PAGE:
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Last Updated:  Wednesday, 19 March, 2003, 12:34 GMT
India's burden of expectation

By Jonathan Agnew
BBC cricket correspondent

On the face of it, India's semi-final against Kenya should be a complete mismatch.

But one only has to be in India's hotel in Durban to appreciate the enormous pressure their fans are piling onto the players.

Indian supporters are turning up in their droves, all of them expecting a walkover at nearby Kingsmead - and this anticipation will be running at fever pitch in India.

Sachin Tendulkar
The not-so-small matter of Kenya stand between India and the final

This support is welcome, of course, but it will be playing very heavily on the cricketers' minds.

If it ever stops raining here - and the forecast for Thursday is not good - the heavy atmosphere should suit the seam bowlers of both sides.

And, if anything, the fact this is a day/night match gives Kenya a little more cause for optimism.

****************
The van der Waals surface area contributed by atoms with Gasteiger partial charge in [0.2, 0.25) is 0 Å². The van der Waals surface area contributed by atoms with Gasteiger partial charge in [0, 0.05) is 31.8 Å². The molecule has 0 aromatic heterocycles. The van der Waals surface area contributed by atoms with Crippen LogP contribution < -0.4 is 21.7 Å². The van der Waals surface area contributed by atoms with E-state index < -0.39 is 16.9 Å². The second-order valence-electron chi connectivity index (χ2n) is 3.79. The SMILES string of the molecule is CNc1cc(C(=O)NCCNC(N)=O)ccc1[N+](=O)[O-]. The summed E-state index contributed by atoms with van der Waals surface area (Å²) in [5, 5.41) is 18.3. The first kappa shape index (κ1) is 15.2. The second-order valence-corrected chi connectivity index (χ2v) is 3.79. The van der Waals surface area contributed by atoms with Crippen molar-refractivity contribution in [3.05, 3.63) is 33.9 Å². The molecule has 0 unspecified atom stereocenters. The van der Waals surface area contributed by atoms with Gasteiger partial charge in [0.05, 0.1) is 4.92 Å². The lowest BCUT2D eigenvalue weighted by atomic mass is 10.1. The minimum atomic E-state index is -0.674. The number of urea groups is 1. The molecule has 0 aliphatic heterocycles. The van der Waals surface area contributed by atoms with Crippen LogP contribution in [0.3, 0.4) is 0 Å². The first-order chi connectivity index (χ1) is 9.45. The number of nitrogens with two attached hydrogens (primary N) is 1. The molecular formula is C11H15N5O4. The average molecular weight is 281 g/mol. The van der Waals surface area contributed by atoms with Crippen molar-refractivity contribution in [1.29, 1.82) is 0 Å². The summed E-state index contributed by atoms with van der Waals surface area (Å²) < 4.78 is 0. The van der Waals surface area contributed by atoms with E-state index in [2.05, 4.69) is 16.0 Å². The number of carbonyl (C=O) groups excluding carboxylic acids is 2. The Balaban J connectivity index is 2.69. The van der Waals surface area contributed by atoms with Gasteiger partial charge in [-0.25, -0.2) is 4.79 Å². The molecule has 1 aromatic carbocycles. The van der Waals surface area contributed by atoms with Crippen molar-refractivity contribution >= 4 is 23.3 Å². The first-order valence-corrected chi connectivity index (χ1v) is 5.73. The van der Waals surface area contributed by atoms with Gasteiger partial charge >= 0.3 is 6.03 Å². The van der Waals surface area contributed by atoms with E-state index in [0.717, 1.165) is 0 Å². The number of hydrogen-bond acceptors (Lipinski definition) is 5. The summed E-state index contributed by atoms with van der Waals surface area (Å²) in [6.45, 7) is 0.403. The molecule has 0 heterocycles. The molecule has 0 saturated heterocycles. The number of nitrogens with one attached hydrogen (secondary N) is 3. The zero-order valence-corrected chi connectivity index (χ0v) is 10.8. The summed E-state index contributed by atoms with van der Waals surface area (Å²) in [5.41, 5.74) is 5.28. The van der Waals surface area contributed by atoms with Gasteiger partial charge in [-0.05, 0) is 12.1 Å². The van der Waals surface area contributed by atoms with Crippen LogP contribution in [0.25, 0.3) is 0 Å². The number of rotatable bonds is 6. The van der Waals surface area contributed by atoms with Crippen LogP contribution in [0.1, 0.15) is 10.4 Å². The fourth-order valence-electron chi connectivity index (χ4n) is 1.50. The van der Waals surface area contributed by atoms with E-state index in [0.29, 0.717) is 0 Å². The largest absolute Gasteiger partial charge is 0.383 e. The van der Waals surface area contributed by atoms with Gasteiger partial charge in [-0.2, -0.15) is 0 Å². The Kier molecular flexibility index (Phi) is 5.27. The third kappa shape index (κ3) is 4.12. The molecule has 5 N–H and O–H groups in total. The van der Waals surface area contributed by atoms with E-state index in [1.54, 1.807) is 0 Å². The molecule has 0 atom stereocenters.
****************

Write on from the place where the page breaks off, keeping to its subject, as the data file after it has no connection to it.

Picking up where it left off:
We should not forget that Mr Dalmiya, the controversial president of the Indian Cricket Board, formally asked the World Cup technical committee to switch the fixture to an all-day affair.

This was refused, not unreasonably, because the match had been scheduled to be a day/night game for months, and TV schedules are now in place.

But it shows the unease India feel about facing Kenya - or anyone else for that matter - under lights.

Tendulkar threat

Sachin Tendulkar is capable of pushing this game beyond the Kenyans single-handed.

He is in wonderful form - easily the top scorer in the competition - and clearly relishing his return to the top of the order.

Sourav Ganguly has also had an good World Cup, while the wily Rahul Dravid has shown more than once how to pace a run-chase.

And with Virender Sehwag overdue a large score, Kenya's bowlers will face the test of their lives.

But they have displayed excellent discipline throughout the campaign and, boycotts apart, their steady and accurate bowling is responsible for Kenya being the first non-Test playing nation to get this far.

Penetrating they are not, but that does not really matter in this shortened form of the game.

The match promises to be a test of nerve, and so long as India are not cowed by the intense expectation of their sometimes fickle fans, it is difficult to imagine them being involved in one of sport's greatest upsets.

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